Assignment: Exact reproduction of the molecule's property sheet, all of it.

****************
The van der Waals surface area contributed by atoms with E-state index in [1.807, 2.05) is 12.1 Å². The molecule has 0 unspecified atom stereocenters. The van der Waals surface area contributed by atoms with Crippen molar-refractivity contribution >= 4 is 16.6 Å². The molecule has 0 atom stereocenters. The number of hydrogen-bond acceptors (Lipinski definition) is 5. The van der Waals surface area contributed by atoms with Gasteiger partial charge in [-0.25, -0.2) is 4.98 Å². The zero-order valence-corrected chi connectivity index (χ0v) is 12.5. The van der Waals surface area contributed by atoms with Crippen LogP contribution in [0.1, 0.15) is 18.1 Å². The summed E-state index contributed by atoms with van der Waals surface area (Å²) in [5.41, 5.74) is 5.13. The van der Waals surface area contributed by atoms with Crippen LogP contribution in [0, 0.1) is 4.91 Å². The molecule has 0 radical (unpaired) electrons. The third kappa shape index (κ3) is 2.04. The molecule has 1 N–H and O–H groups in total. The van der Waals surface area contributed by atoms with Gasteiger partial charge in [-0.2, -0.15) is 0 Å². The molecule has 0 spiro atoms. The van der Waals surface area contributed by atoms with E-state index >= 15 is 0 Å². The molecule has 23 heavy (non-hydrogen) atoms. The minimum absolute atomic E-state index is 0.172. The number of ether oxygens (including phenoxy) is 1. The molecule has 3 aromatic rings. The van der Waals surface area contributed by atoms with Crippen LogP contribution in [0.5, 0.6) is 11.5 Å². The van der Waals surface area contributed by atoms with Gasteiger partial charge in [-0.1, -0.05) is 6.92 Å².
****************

The van der Waals surface area contributed by atoms with E-state index in [1.807, 2.05) is 12.1 Å². The molecule has 0 unspecified atom stereocenters. The van der Waals surface area contributed by atoms with Crippen molar-refractivity contribution >= 4 is 16.6 Å². The molecule has 0 atom stereocenters. The number of hydrogen-bond acceptors (Lipinski definition) is 5. The van der Waals surface area contributed by atoms with Gasteiger partial charge in [-0.25, -0.2) is 4.98 Å². The zero-order valence-corrected chi connectivity index (χ0v) is 12.5. The van der Waals surface area contributed by atoms with Crippen LogP contribution in [0.1, 0.15) is 18.1 Å². The summed E-state index contributed by atoms with van der Waals surface area (Å²) in [5.41, 5.74) is 5.13. The van der Waals surface area contributed by atoms with Crippen LogP contribution in [0, 0.1) is 4.91 Å². The molecule has 0 radical (unpaired) electrons. The third kappa shape index (κ3) is 2.04. The molecule has 1 N–H and O–H groups in total. The van der Waals surface area contributed by atoms with Gasteiger partial charge in [-0.2, -0.15) is 0 Å². The molecule has 0 spiro atoms. The van der Waals surface area contributed by atoms with E-state index >= 15 is 0 Å². The molecule has 23 heavy (non-hydrogen) atoms. The minimum absolute atomic E-state index is 0.172. The number of ether oxygens (including phenoxy) is 1. The molecule has 3 aromatic rings. The van der Waals surface area contributed by atoms with Crippen LogP contribution in [0.5, 0.6) is 11.5 Å². The van der Waals surface area contributed by atoms with Gasteiger partial charge in [-0.1, -0.05) is 6.92 Å².